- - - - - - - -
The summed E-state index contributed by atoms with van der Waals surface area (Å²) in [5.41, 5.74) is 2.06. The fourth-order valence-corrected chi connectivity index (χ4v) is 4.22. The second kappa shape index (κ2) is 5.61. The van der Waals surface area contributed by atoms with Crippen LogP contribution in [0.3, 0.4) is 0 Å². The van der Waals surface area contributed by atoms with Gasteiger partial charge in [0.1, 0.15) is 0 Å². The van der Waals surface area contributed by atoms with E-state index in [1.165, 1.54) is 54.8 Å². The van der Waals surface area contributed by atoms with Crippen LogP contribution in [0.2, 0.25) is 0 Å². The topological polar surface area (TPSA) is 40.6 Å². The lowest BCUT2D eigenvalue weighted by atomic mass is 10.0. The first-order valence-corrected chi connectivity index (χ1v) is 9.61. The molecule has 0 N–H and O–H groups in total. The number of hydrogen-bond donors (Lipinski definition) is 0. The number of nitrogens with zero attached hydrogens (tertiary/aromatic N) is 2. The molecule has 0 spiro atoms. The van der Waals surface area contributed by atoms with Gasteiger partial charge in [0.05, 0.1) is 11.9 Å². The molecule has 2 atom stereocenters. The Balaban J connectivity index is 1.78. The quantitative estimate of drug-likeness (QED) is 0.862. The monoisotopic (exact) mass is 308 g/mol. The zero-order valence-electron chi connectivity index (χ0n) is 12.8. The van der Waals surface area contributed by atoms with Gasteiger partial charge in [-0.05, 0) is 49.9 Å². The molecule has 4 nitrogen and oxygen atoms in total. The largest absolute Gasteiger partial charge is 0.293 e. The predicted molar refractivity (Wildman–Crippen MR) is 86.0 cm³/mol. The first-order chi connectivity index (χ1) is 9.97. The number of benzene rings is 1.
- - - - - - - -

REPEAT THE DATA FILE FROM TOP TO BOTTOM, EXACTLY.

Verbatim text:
The summed E-state index contributed by atoms with van der Waals surface area (Å²) in [5.41, 5.74) is 2.06. The fourth-order valence-corrected chi connectivity index (χ4v) is 4.22. The second kappa shape index (κ2) is 5.61. The van der Waals surface area contributed by atoms with Crippen LogP contribution in [0.3, 0.4) is 0 Å². The van der Waals surface area contributed by atoms with Gasteiger partial charge in [0.1, 0.15) is 0 Å². The van der Waals surface area contributed by atoms with E-state index in [1.165, 1.54) is 54.8 Å². The van der Waals surface area contributed by atoms with Crippen LogP contribution in [0.2, 0.25) is 0 Å². The topological polar surface area (TPSA) is 40.6 Å². The lowest BCUT2D eigenvalue weighted by atomic mass is 10.0. The first-order valence-corrected chi connectivity index (χ1v) is 9.61. The molecule has 0 N–H and O–H groups in total. The number of hydrogen-bond donors (Lipinski definition) is 0. The number of nitrogens with zero attached hydrogens (tertiary/aromatic N) is 2. The molecule has 0 spiro atoms. The van der Waals surface area contributed by atoms with Gasteiger partial charge in [0.05, 0.1) is 11.9 Å². The molecule has 2 atom stereocenters. The Balaban J connectivity index is 1.78. The quantitative estimate of drug-likeness (QED) is 0.862. The monoisotopic (exact) mass is 308 g/mol. The zero-order valence-electron chi connectivity index (χ0n) is 12.8. The van der Waals surface area contributed by atoms with Gasteiger partial charge in [-0.05, 0) is 49.9 Å². The molecule has 4 nitrogen and oxygen atoms in total. The largest absolute Gasteiger partial charge is 0.293 e. The predicted molar refractivity (Wildman–Crippen MR) is 86.0 cm³/mol. The first-order chi connectivity index (χ1) is 9.97. The number of benzene rings is 1.